Energy Analyst, Kojo Poku has urged the Ghana Private Road Transport Union (GPRTU) not to attribute its recent 20 percent upward adjustment in transport fares to increase in petroleum prices.

He noted that for the past two months, petroleum prices have not increased.

According to him, the next pricing window would rather record a reduction in fuel prices.

“What I can speak to is the volatility in petroleum prices, and even the President said these high prices are temporary…In this particular window, where people are saying prices would go up, honestly if you look at the numbers, the prices are going to come down.

“This window is not supposed to see a price increase. So I don’t know this whole agitation of if the President said he can’t decrease taxes, then we are going to increase prices, that’s their own decision, but they shouldn’t blame it on increase in petroleum prices. Because there hasn’t been any petroleum price increase,” he explained on Top Story, Monday.

According to Kojo Poku, the 20 percent increase in transport fares is unfair to commuters as there has been a 15 percent increase already in February this year.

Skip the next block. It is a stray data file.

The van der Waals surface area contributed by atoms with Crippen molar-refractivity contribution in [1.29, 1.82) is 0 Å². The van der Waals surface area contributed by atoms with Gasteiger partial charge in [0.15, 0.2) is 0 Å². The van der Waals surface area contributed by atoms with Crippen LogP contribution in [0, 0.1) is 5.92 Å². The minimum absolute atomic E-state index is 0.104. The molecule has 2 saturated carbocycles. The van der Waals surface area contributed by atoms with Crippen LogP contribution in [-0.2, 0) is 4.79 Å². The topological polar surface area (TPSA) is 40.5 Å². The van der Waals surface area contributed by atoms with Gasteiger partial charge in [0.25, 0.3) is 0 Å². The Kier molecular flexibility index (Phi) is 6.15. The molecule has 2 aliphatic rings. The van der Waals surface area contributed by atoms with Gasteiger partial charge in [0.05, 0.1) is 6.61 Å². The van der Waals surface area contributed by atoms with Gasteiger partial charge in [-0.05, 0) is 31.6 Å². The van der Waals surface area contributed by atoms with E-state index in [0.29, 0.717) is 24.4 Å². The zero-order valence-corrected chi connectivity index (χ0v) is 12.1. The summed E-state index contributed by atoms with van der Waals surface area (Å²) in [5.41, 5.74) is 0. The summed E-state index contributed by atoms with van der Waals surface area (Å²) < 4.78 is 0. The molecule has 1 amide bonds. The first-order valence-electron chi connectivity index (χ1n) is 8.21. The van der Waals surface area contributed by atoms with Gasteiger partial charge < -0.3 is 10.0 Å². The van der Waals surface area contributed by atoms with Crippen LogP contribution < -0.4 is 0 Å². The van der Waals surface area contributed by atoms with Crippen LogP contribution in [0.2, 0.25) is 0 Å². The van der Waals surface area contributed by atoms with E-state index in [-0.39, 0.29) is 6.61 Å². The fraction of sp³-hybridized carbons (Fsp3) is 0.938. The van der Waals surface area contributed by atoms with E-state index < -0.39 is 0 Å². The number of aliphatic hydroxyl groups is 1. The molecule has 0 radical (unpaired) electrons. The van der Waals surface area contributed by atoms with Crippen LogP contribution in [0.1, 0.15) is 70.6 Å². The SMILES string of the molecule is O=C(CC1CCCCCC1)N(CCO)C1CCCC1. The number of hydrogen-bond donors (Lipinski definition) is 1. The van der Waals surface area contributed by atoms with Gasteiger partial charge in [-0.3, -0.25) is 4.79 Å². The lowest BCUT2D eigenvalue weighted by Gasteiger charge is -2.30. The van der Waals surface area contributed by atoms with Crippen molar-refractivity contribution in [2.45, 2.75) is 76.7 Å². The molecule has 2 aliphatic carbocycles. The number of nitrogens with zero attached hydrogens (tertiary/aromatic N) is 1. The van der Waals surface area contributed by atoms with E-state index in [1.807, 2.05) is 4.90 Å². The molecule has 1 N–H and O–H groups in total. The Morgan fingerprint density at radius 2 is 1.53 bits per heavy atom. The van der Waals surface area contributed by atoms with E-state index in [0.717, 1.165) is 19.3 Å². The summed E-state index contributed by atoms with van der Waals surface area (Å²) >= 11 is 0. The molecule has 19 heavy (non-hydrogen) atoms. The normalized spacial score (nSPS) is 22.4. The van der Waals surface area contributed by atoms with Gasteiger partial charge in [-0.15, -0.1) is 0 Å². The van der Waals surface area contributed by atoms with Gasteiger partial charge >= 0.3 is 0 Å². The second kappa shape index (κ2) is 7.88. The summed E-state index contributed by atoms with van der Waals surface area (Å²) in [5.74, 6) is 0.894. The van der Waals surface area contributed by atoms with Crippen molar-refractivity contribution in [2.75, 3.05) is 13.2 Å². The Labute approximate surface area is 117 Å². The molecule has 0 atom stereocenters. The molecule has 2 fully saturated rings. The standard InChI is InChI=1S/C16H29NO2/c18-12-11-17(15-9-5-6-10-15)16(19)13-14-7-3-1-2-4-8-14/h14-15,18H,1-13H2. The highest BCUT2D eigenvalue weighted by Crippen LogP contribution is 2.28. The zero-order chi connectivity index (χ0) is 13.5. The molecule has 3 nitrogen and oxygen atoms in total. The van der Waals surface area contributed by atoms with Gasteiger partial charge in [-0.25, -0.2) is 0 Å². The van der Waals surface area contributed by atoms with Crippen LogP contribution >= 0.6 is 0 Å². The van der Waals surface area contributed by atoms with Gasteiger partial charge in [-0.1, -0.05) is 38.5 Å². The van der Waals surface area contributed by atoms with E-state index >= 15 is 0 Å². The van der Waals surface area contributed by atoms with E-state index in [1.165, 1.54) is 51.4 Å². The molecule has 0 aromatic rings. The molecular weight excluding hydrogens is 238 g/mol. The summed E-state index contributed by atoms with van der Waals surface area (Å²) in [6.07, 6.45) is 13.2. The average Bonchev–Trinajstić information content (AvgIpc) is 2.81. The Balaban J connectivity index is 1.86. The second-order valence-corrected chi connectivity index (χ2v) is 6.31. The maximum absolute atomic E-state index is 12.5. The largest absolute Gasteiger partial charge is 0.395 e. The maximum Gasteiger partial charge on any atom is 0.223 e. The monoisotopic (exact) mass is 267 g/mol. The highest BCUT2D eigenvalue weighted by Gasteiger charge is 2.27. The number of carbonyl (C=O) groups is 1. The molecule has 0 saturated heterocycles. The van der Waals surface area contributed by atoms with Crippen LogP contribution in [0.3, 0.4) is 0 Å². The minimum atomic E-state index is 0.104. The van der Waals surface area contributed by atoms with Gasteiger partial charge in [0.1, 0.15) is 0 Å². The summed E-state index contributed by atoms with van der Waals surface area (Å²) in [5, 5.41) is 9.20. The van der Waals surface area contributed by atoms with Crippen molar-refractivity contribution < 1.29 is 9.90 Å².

He said there cannot be a 35 percent increase in transport fares within three months while fuel prices have been volatile for some time now.

“Now we are all aware that the hike and volatility in the petroleum prices are temporary. I mean this volatility would not last more than two to three months. For them to now increase the fare, knowing very well that if they increase the fare, they will not reduce it when prices go down, is unfair,” he said.

He stressed that the GPRTU’s decision would have been justified if petroleum prices have seen a continuous steady increase for a while.

“If we have seen a long trend of increase and we know that okay, we are at the point of no return where the prices will not come back down, then some of us would now say okay, it is fair for prices to be increased accordingly,” he stated.

Meanwhile, the Ghana Road Transport Coordinating Council (GRTCC) has asked the public to disregard the 20 percent fare increment imposed by the Ghana Private Road Transport Union (GPRTU) and other unions.

In a statement on Monday, the GRTCC said no single union has the mandate to determine the percentage increase in fares.

“We wish to state that, transport fares have always been negotiated for and on behalf of all operators by the Ghana Road Transport Coordinating Council and the Ghana Private Road Transport Union, no single union or group has the capacity to determine the quantum of increase except the two bodies mentioned above,” portions of the statement read.



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